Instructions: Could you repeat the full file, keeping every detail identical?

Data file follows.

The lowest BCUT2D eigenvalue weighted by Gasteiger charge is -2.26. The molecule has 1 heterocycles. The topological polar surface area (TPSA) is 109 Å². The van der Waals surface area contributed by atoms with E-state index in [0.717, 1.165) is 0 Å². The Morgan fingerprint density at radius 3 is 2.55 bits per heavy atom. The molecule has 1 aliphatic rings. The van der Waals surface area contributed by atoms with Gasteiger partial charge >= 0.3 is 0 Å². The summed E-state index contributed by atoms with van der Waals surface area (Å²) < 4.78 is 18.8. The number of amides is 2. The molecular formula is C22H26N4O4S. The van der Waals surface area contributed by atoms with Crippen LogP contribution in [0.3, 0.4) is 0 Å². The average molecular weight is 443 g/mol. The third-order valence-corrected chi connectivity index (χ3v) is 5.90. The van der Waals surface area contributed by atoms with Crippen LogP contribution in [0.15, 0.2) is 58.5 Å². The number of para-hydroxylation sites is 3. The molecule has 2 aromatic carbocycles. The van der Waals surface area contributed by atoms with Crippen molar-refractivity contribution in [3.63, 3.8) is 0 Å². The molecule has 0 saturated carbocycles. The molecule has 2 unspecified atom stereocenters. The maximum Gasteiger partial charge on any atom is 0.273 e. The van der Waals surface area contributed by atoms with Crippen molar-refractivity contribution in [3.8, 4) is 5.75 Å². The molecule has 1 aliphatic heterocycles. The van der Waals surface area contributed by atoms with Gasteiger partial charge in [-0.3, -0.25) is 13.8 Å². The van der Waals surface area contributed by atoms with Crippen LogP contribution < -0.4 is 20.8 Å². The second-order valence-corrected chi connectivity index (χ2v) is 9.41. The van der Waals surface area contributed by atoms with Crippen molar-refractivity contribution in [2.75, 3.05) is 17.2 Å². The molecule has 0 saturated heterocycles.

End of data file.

The lowest BCUT2D eigenvalue weighted by Gasteiger charge is -2.26. The molecule has 1 heterocycles. The topological polar surface area (TPSA) is 109 Å². The van der Waals surface area contributed by atoms with E-state index in [0.717, 1.165) is 0 Å². The Morgan fingerprint density at radius 3 is 2.55 bits per heavy atom. The molecule has 1 aliphatic rings. The van der Waals surface area contributed by atoms with Gasteiger partial charge >= 0.3 is 0 Å². The summed E-state index contributed by atoms with van der Waals surface area (Å²) < 4.78 is 18.8. The number of amides is 2. The molecular formula is C22H26N4O4S. The van der Waals surface area contributed by atoms with Crippen LogP contribution in [0.3, 0.4) is 0 Å². The average molecular weight is 443 g/mol. The third-order valence-corrected chi connectivity index (χ3v) is 5.90. The van der Waals surface area contributed by atoms with Crippen LogP contribution in [0.15, 0.2) is 58.5 Å². The number of para-hydroxylation sites is 3. The molecule has 2 aromatic carbocycles. The van der Waals surface area contributed by atoms with Crippen molar-refractivity contribution in [3.63, 3.8) is 0 Å². The molecule has 0 saturated carbocycles. The molecule has 2 unspecified atom stereocenters. The maximum Gasteiger partial charge on any atom is 0.273 e. The van der Waals surface area contributed by atoms with Crippen molar-refractivity contribution in [3.8, 4) is 5.75 Å². The molecule has 1 aliphatic heterocycles. The van der Waals surface area contributed by atoms with Gasteiger partial charge in [-0.3, -0.25) is 13.8 Å². The van der Waals surface area contributed by atoms with Crippen LogP contribution < -0.4 is 20.8 Å². The second-order valence-corrected chi connectivity index (χ2v) is 9.41. The van der Waals surface area contributed by atoms with Crippen molar-refractivity contribution in [2.75, 3.05) is 17.2 Å². The molecule has 0 saturated heterocycles.